Scottish Economy

Today’s Scottish GDP growth figures – the calm before the storm?

Today’s Scottish GDP figures – for the 3-month period to September 2018 – showed a further pick-up in economic activity in Scotland. The Scottish economy expanded by 0.3% over the 3-months to September (Q3). This followed growth of 0.5% in quarter 2 and 0.4% in quarter 1.

The economy has been growing on a continual basis for five consecutive quarters, the most sustained period of growth in a long-time. However, growth remains below trend, with output lower than UK growth of 0.6 this quarter.

In this blog we provide a quick summary of the key trends.

Sustained upturn in growth

Today’s – consistent with the latest survey indicators and our prediction from last week – represent further evidence of the first sustained period of expansion since the downturn in oil and gas in early 2015.

Indeed, growth over the year to September 2018 was the fastest since early 2015.

The comparable growth for the UK in Q3 was 0.6%. This follows a period where the Scottish economy outpaced the UK for the first half of the year. Over the year, on a quarter-to-quarter basis, this means that the UK and Scotland grew at the same rate of 1.5%.

Annual and quarterly economic growth in Scotland since 2015

growth chart

Source: Scottish Government

Today’s growth rates are also close to the prediction for Q3 produced by the Scottish Fiscal Commission in their report last week.

Despite this sustained improvement in performance, annual growth of 1.5% still lags Scotland’s long-term historical growth rates.

Some of the upturn over the last year undoubtedly reflects a degree of cyclical catch-up; with the UK having grown more strongly over the four years to late 2016.

GDP per capita – Scotland & the UK

gdp per capita.png

Source: Scottish Government

What has been driving the growth?

The results are fairly positive for the construction and service industries. Over Q3, there was growth of 2.7% in construction and 0.3% in services. The construction figures are the best quarterly results since early 2015 in the new revised series.

However, the picture in production is a little different, after a year of decent growth in the sector. This sector contracted by 0.7% in Q3, driven mainly by contractions in the manufacturing industry. Food and Drink manufacturing suffered the most, with a contraction of 4.5% over the quarter – albeit following two very strong quarters of growth.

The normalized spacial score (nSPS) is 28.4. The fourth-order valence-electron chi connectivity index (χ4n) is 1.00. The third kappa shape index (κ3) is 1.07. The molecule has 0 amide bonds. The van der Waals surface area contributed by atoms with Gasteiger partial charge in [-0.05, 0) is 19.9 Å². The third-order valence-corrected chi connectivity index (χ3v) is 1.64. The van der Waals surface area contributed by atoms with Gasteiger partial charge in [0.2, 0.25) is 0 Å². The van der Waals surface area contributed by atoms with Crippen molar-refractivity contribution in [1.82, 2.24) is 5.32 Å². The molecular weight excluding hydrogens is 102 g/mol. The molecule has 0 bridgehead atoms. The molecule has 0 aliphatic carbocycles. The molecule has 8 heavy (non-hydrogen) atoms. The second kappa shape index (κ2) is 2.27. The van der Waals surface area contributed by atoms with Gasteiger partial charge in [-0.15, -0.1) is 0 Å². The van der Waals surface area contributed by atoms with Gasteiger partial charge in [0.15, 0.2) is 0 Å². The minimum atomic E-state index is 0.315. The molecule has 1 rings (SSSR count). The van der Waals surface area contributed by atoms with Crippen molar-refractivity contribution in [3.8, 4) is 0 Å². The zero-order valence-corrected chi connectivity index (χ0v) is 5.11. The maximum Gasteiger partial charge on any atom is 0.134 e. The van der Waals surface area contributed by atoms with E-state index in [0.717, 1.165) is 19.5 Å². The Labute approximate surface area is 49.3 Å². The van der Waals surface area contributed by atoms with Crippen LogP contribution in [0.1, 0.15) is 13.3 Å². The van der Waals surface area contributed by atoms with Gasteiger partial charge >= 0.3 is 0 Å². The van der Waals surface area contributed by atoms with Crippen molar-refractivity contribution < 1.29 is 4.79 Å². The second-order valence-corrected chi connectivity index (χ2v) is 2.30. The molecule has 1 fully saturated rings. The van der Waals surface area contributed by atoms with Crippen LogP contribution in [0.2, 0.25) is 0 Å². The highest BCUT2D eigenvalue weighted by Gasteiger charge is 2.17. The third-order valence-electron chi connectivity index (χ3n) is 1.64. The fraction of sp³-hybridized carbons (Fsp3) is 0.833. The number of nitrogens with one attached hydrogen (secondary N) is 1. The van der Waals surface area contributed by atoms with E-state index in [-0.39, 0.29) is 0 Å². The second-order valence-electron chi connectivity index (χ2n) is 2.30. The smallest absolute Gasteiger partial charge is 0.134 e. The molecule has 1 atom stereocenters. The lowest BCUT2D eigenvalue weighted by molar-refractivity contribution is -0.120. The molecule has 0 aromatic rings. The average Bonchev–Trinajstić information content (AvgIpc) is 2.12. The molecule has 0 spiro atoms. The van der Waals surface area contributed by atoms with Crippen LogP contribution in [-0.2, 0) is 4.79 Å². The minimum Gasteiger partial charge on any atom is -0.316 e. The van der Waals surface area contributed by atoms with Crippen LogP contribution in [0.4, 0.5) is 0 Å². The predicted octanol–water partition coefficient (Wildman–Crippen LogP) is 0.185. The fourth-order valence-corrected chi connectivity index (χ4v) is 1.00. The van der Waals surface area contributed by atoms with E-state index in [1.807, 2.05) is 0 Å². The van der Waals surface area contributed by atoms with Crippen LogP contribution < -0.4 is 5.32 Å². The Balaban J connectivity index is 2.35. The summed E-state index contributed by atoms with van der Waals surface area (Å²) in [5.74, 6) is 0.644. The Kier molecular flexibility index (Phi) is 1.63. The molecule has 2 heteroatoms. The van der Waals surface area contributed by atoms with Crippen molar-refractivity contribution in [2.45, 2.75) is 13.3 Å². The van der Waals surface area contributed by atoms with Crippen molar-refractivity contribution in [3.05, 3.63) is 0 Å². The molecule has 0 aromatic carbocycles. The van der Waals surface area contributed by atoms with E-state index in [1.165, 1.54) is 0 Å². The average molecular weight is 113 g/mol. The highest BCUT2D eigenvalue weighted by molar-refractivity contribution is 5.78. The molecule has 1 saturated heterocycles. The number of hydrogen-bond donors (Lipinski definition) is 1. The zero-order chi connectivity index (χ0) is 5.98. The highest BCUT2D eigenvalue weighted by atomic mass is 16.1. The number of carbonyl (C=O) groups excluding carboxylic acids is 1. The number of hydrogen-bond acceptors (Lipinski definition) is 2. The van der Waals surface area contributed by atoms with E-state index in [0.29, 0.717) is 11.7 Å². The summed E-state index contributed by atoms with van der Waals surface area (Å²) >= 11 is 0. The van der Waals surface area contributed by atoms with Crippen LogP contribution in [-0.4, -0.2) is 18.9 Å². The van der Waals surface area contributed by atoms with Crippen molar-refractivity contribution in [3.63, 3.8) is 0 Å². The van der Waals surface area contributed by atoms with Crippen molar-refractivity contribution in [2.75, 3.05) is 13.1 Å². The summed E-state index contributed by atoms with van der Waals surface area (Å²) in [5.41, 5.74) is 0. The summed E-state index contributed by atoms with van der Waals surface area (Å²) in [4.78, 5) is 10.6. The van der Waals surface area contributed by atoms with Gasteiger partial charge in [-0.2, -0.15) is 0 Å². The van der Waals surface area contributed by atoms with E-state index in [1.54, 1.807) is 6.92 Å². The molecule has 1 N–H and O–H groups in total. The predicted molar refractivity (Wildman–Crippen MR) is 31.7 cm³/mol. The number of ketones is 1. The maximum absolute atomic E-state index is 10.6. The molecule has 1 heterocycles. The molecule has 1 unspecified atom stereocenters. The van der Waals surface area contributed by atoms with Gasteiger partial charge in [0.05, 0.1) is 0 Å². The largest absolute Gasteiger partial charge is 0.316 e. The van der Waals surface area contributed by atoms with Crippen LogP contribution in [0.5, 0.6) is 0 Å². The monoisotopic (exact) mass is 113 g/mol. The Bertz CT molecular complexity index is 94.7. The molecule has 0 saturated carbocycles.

Manufacturing and Food & Drink growth

man & f&d.png

Source: Scottish Government

Electricity and gas supply contracted over the quarter, continuing the trend for 2018 so far for this sector. The latest data for onshore and hydro output were down in the UK: with Scotland having a disproportionate share of these generation methods, then it’s no surprise that this sector has seen a fall-back in activity.

With services by far the largest element of our economy –over 75% of activity – it is no surprise that Scotland’s overall rate of growth has been shaped by growth in this sector.

Drivers of growth – contribution to growth by sector (Q3 and past year)


Source: Scottish Government

In services, the accommodation and food sector continued to grow strongly over the quarter and the year. Following a strong quarter 2, the retail and wholesale sector contracted during Q3, although it remains up over the year.

Whilst come of this is positive, it is clear from wider indicators that both sectors – and individual companies within these sectors – continue to find trading conditions challenging.

The global economy

The global economy has been in robust health for over two years. However, as we highlighted in our last comment, most economists believe that growth has peaked (at least in advanced economies).

Indeed, there is evidence of slowing growth in many of Scotland’s key trading partners. Today’s growth figures for Scotland do not look that out of sync with major advanced economies.

OECD & EU quarterly growth rates: 2016 to 2018

table 1.png

 Source: OECD, Scottish Government


Last week’s employment data showed that the period of historically high employment and low unemployment  continues in Scotland. Scotland’s headline unemployment rate is now 3.7%, the lowest ever recorded.

Employment & Unemployment in Scotland

employment chart

Source: Scottish Government


Today’s GDP figures show the Scottish economy continuing to return to more normal rates of growth – albeit it is not making up ground lost following an exceptionally challenging 3 or 4 years.

Whilst positive, growth remains below trend and wider indicators within the economy – such as household incomes and real earnings – continue to underperform.

Of course today’s figures say little about what might happen in the coming weeks and months should Brexit negotiations continue to go awry. Whilst – for the time being – many businesses appear to be ‘looking-through’ such concerns and are getting on with day-to-day activities, the outlook is clearly fragile.


The Fraser of Allander Institute (FAI) is a leading economy research institute based in the Department of Economics at the University of Strathclyde, Glasgow.